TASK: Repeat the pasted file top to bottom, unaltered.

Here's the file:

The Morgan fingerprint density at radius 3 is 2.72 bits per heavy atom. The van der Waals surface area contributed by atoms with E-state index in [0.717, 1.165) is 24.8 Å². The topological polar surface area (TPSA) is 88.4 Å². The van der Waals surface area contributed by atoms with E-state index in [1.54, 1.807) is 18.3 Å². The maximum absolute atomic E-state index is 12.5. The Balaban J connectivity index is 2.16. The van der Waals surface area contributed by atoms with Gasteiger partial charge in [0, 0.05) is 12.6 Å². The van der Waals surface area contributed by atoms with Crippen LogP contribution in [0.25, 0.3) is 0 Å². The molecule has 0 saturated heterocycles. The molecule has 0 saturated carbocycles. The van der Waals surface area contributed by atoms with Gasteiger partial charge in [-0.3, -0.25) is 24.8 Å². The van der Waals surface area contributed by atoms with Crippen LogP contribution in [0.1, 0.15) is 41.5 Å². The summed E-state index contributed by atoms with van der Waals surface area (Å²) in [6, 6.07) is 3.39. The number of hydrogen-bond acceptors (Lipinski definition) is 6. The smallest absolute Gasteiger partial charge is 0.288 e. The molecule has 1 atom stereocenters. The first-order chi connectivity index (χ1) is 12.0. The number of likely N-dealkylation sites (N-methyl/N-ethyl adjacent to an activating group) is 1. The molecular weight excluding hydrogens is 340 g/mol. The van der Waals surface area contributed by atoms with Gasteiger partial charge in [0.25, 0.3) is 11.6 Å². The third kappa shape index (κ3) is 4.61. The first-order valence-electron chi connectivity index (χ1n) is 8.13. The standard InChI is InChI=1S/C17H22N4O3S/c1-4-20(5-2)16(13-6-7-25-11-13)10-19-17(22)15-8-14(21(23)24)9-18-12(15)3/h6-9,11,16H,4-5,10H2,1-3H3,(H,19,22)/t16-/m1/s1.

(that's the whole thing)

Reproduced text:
The Morgan fingerprint density at radius 3 is 2.72 bits per heavy atom. The van der Waals surface area contributed by atoms with E-state index in [0.717, 1.165) is 24.8 Å². The topological polar surface area (TPSA) is 88.4 Å². The van der Waals surface area contributed by atoms with E-state index in [1.54, 1.807) is 18.3 Å². The maximum absolute atomic E-state index is 12.5. The Balaban J connectivity index is 2.16. The van der Waals surface area contributed by atoms with Gasteiger partial charge in [0, 0.05) is 12.6 Å². The van der Waals surface area contributed by atoms with Crippen LogP contribution in [0.25, 0.3) is 0 Å². The molecule has 0 saturated heterocycles. The molecule has 0 saturated carbocycles. The van der Waals surface area contributed by atoms with Gasteiger partial charge in [-0.3, -0.25) is 24.8 Å². The van der Waals surface area contributed by atoms with Crippen LogP contribution in [0.1, 0.15) is 41.5 Å². The summed E-state index contributed by atoms with van der Waals surface area (Å²) in [6, 6.07) is 3.39. The number of hydrogen-bond acceptors (Lipinski definition) is 6. The smallest absolute Gasteiger partial charge is 0.288 e. The molecule has 1 atom stereocenters. The first-order chi connectivity index (χ1) is 12.0. The number of likely N-dealkylation sites (N-methyl/N-ethyl adjacent to an activating group) is 1. The molecular weight excluding hydrogens is 340 g/mol. The van der Waals surface area contributed by atoms with Gasteiger partial charge in [0.25, 0.3) is 11.6 Å². The third kappa shape index (κ3) is 4.61. The first-order valence-electron chi connectivity index (χ1n) is 8.13. The standard InChI is InChI=1S/C17H22N4O3S/c1-4-20(5-2)16(13-6-7-25-11-13)10-19-17(22)15-8-14(21(23)24)9-18-12(15)3/h6-9,11,16H,4-5,10H2,1-3H3,(H,19,22)/t16-/m1/s1.